Firms seeking to boost the morale and togetherness of home-working staff over the past year have created a pandemic novelty - the virtual away day.
Jen Ferguson doesn't usually wear fake facial hair in front of her workmates, but she was determined to get into character.
She and her colleagues at Edinburgh-based business consultancy Remarkable were playing a murder mystery game over Zoom, and they had all been asked to wear fancy dress.
Ms Ferguson had taken on the role of the detective. "I had a bowler hat, and a selection of fake moustaches," she says.
"Every time I came on screen I had a different moustache, with no explanation whatsoever."
Ms Ferguson says that the event, which was organised by Murder Mystery Games, a London-based company, was just what she and her team all needed.
"I'm very aware of the tough times that everybody has gone through over the past year, the sense of isolation [caused by working from home], the difficulties that people are having, and how important human connection is," she says.
"Having these [online] social events, and having people participate, is something that I've felt was really, really important."
Ben Parkinson, co-founder of Blue Hat Teambuilding, says that online escape rooms have been his firm's most popular virtual offering during the pandemic. Participants have to solve puzzles and complete challenges to win points for their teams.
Blue Hat has 25 years experience of planning in-person events, but switched to remote activities at the start of the pandemic. And such was the demand for them that Mr Parkinson says the firm has just had a record-breaking year.
"Our market has effectively grown," he says. "We can now work with teams across the globe."
Rachel Arpin, a consultant at Ohio State University in the US, studies the usefulness of escape room games to help people develop leadership skills. She says that designing good ones takes skill.
"A well-designed game will give you a bunch of quick wins [to begin with], so you feel successful up front," she says.
With more than 40% of UK and US staff having worked from home due to the pandemic over the past year, virtual away days are both a way for established workmates to reconnect, and for new recruits to meet everyone.
David Klasko, founder of New York-based Artly Working, has been offering improvisation and theatre classes to workforces since 2019. They also moved online last year, and saw a big rise in business as a result.
"Improv and improv games really help change just how interactive Zoom can be," he says. "We've hit on something really valuable that we can add."
Artly's online workshops can involve participants inventing gestures to go along with their names, or a silent game that involves people moving around the frame of their computer camera, often with hilarious results.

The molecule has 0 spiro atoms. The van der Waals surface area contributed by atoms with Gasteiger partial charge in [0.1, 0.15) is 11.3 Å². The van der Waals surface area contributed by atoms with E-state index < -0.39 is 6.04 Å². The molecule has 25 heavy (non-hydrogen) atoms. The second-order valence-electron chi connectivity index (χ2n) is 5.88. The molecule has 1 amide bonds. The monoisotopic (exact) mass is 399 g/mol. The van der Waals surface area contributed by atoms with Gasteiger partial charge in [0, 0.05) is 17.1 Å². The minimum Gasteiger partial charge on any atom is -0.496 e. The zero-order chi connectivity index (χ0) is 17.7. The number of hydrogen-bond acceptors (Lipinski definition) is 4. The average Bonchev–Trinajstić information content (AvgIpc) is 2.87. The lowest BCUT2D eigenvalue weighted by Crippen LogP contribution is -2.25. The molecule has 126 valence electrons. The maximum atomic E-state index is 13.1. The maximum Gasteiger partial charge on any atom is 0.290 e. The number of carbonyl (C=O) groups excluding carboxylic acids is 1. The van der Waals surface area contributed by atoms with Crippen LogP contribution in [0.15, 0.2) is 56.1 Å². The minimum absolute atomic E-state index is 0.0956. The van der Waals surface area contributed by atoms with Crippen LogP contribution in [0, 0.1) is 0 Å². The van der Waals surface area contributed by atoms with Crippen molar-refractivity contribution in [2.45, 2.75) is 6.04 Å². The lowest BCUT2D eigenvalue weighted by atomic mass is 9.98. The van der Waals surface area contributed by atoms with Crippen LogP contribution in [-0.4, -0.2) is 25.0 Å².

"We're all being silly and vulnerable together," says Mr Klasko. "You're creating water cooler moments when there's no water cooler."
Lynn Harris also hopes to help employers bring their teams closer together through laughter. Her New York-based firm, Gold Comedy, and its all female or non-binary coaches run virtual comedy classes.
"Our founding style of comedy is stand-up, which, yes, you can do on Zoom," she says. "In fact, I'm a big fan of stand-up and sketch on Zoom, that uses the limitations [of video conferencing] as strengths."
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Ms Harris adds that the comedy classes enable participants to "learn about each other in the process".
While some people might remain cynical about the actual benefit of such online team-building activities, Margarita Nyfoudi, an assistant professor of human resources and organisational behaviour at the University of Birmingham, says they are actually important if staff are working from home.
"If we work virtually, we actually need to have these bonding activities to share with each other where we are coming from.
"What are our values? What are our perspectives? How can we have a common ground and a common understanding? These activities help a team to build trust with each other."
She adds that virtual away days also help to level the corporate playing field, because everyone can attend. These are unlike in-person away days, where people who have young children might not be able to make it.
"Usually you have to go somewhere far away [for an away day], maybe stay overnight, travel... and not everyone can do that."
But when the pandemic finally ends, and the world returns to normal, will virtual away days soon be something we just look back on?
Amy Edmondson, professor of leadership and management at Harvard Business School, thinks they will continue given that they are easier and cheaper for firms to arrange -especially if their staff are spread across different locations. For example, with virtual events you don't have to hire a conference room, or pay for workers' hotel accommodation and travel costs.
"You could make the argument, and I would, that face-to-face is always better," she says. "But at what cost? It takes extra effort [to arrange in-person events]."
Ms Ferguson says: "I definitely think the virtual events will still have their place - maybe alternated, or slotted in."